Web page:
Diabetic Retinopathy Risk Reduced by RYGB Surgery


The patients who received RYGB surgery had a 60% better chance of unchanged or improved diabetic retinopathy than those without the operation.

Lene Madsen, AMD, Diabetes, Diabetic Retinopathy

New research indicated that Roux-en-Y gastric bypass (RYGB) surgery reduces the risk of retinopathy in patients with type 2 diabetes that are obese, regardless of diabetes remission occurring post-surgery.

The findings, presented at the European Association for the Study of Diabetes (EASD) 2017 Annual Meeting in Lisbon, Portugal, showed that in a 6-year follow-up of 144 obese diabetics - 96 receiving operation, 48 without operation (control group) - the patients who received RYGB surgery had a 60% better chance of unchanged or improved diabetic retinopathy than those without the operation.

The study, led by Lene Ring Madsen (pictured), MD, of the department of endocrinology and internal medicine at Aarhus University, in Denmark, 96 that received the operation had a baseline body-mass index (BMI) of 47.8 kg/m^2, and were matched up with their non-operated counterparts for current BMI as well as age and gender. Remission of the patients’ diabetes was defined as hemoglobin A1C (HbA1C) below 6.5% without glucose-lowering medication and occurred in 48 of the 96 patients following surgery.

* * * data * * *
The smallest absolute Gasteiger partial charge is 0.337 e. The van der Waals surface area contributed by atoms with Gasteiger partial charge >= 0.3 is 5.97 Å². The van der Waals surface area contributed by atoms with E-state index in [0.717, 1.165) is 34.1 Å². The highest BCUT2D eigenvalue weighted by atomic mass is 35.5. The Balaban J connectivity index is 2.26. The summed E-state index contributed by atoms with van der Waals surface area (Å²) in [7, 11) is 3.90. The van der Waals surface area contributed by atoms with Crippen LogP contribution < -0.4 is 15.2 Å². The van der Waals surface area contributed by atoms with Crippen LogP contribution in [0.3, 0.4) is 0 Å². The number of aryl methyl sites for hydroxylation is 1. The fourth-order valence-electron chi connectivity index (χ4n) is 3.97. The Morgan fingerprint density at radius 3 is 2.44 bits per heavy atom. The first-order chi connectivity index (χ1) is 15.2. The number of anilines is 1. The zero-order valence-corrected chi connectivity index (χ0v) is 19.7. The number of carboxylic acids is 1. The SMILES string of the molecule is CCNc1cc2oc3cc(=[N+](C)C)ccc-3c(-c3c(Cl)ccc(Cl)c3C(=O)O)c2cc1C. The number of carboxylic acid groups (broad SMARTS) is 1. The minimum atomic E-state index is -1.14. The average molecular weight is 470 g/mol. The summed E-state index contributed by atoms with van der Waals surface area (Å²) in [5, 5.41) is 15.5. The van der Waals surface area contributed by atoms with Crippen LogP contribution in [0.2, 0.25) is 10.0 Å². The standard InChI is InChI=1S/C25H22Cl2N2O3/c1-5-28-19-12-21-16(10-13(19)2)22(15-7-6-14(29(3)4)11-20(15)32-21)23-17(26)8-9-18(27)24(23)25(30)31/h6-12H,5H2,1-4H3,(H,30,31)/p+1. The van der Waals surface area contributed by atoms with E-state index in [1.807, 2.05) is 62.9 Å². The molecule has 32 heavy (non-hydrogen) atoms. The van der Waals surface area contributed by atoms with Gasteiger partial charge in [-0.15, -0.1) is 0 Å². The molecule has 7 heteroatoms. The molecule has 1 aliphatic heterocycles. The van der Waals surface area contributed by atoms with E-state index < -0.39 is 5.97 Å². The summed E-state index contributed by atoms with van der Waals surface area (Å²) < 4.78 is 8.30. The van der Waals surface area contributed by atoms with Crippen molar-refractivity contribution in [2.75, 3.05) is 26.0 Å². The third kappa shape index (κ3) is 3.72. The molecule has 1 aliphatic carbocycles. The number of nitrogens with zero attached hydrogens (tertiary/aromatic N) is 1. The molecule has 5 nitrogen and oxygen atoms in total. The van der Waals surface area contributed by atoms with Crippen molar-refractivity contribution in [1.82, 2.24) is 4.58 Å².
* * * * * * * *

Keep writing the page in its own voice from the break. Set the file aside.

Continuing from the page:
After adjusting for the duration of diabetes, gender, and status as a smoker, the risk for diabetic retinopathy was 0.36 for the remission arm compared to the control arm, and 0.75 for the nonremission arm compared to the control arm. This difference was not considered significant statistically.

The initial cross-section revealed that 2% of the operation cohort that experienced remission had severe retinopathy, while 19% of those without remission post-surgery and 10% of the non-operational arm had severe retinopathy (P <0.001). No retinopathy was experienced by 87.5% of the operated remission group, 52% of the non-remission operated group, and 77% of the non-operated group.

The 6-year follow-up showed that in a 65-patient subgroup (23 with remission, 26 without, and 16 controls), patients that received RYGB surgery displayed reduced grading from their first to second retinal photo imaging compared to controls (+0.69) regardless of the presence of diabetic remission (-0.19 [P = 0.011] with remission and -0.04 [P = 0.001]).

Several other trials have shown that RYGB surgery can induce diabetic remission in some patients, in turn resulting in improved glycemic control over the long-term and thus reduced progression of diabetic retinopathy.

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